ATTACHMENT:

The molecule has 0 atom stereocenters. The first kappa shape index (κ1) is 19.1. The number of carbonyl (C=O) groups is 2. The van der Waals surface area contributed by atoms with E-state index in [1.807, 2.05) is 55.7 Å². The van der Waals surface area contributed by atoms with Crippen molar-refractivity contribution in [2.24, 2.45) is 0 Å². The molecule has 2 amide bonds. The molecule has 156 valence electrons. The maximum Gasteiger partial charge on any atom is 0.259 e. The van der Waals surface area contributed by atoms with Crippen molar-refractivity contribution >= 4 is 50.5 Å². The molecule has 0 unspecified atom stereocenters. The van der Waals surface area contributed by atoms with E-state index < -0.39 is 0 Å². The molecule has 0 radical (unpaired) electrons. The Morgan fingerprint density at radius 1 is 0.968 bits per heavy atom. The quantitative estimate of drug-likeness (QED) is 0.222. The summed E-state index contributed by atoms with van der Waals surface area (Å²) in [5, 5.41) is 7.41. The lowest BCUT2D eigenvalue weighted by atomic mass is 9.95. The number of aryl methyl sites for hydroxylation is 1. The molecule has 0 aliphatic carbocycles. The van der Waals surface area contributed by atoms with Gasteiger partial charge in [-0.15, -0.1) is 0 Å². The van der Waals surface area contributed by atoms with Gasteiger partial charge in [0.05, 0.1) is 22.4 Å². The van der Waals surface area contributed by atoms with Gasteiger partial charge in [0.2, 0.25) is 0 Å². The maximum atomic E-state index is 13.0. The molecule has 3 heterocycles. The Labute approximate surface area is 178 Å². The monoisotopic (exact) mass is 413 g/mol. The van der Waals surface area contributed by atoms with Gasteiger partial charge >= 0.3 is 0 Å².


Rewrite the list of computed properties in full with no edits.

The molecule has 0 atom stereocenters. The first kappa shape index (κ1) is 19.1. The number of carbonyl (C=O) groups is 2. The van der Waals surface area contributed by atoms with E-state index in [1.807, 2.05) is 55.7 Å². The van der Waals surface area contributed by atoms with Crippen molar-refractivity contribution in [2.24, 2.45) is 0 Å². The molecule has 2 amide bonds. The molecule has 156 valence electrons. The maximum Gasteiger partial charge on any atom is 0.259 e. The van der Waals surface area contributed by atoms with Crippen molar-refractivity contribution >= 4 is 50.5 Å². The molecule has 0 unspecified atom stereocenters. The van der Waals surface area contributed by atoms with E-state index < -0.39 is 0 Å². The molecule has 0 radical (unpaired) electrons. The Morgan fingerprint density at radius 1 is 0.968 bits per heavy atom. The quantitative estimate of drug-likeness (QED) is 0.222. The summed E-state index contributed by atoms with van der Waals surface area (Å²) in [5, 5.41) is 7.41. The lowest BCUT2D eigenvalue weighted by atomic mass is 9.95. The number of aryl methyl sites for hydroxylation is 1. The molecule has 0 aliphatic carbocycles. The van der Waals surface area contributed by atoms with Gasteiger partial charge in [-0.15, -0.1) is 0 Å². The van der Waals surface area contributed by atoms with Gasteiger partial charge in [0.05, 0.1) is 22.4 Å². The van der Waals surface area contributed by atoms with Gasteiger partial charge in [0.2, 0.25) is 0 Å². The maximum atomic E-state index is 13.0. The molecule has 3 heterocycles. The Labute approximate surface area is 178 Å². The monoisotopic (exact) mass is 413 g/mol. The van der Waals surface area contributed by atoms with Gasteiger partial charge >= 0.3 is 0 Å².